Former Wits University lecturer Tsepo Mamatu. Photo: Chris Collingridge

Cape Town - Playwrite Tsepo wa Mamatu must be suspended from participating in theatre work until the industry has adopted a code on how to deal with someone found guilty of sexual harassment, a group of theatre practitioners decided last night.

The group of about 50 people held a debate whether calls to withdraw the production By My Grave from the Cape Town Fringe festival are justified or amount to “persecution” of wa Mamatu.

Wa Mamatu had first agreed to take part in the debate but decided a few hours before it was scheduled to start he would not participate.

The debate was organised by Mike Van Graan, chief executive of the African Arts Institute, who chaired the discussion. “We must have a code - signed by all the major organisations within the sector - that recommend sanctions relative to the offences,” he said.

Van Graan said the code must stipulate how an artist could be rehabilitated, how the person could then be integrated into the arts community and on what grounds.

Last week wa Mamatu withdrew his play after a group of artists complained about his inclusion.

He was dismissed from the University of the Witwatersrand last year after he was found guilty - in an internal investigation - of sexual harassment. He was a drama lecturer at Wits.

Wa Mamatu has denied he was guilty of sexual harassment, but says he had relationships with students.

His play deals with a man accused of sexual harassment and Wa Mamatu plays the main character.

On Tuesday wa Mamatu sent a letter to Van Graan saying he “refused to participate in an environment that is not conducive to freedom of speech”.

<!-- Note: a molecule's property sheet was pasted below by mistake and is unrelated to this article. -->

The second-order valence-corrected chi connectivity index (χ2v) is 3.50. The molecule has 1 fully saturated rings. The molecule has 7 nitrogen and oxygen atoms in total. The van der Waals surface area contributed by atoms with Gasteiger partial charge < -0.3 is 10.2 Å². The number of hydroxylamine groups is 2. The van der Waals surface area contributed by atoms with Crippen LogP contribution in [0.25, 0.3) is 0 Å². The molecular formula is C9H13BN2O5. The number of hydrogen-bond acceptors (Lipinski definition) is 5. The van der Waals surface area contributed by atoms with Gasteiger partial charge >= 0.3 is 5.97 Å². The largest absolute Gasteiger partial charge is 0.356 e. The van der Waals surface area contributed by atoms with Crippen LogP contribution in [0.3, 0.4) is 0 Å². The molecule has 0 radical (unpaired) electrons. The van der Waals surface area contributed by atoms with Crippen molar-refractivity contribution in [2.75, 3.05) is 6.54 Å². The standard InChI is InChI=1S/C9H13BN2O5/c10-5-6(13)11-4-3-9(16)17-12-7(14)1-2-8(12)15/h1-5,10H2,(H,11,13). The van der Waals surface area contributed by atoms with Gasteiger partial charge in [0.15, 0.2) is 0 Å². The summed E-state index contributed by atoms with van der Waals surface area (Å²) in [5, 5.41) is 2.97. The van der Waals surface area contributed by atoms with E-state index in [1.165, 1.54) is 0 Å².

Later he posted on Facebook: “I apologise for lacking the moral clout to know better and so do the right thing when it mattered the most.”

Panelist Ukhona Mlandu said she found wa Mamatu’s conduct “troubling”. “It is as if Tsepo was not taking responsibility for his actions - he is a victim of his lack of judgment,” she said.

Panelist Thami Aka Mbongo said the case involving wa Mamatu was one of many that had to be addressed in the industry.

Gender activist and writer Tracey Saunders said the industry must ask how “do we deal with predators in our midst”.She said wa Mamatu acted in a cowardly fashion by pulling out of the debate.

“I also found his apology on Facebook to be laughable,” she said.

Van Graan said he would take the resolution adopted by the debate last night to all the other major performing arts organisations in the country in order to draw up a code for the industry.

“We must have a code supported by all by December 31 that tells us how to deal with cases like this.

“Until then wa Mamatu must not be allowed to participate in the theatre,” he said.

[email protected]

Cape Times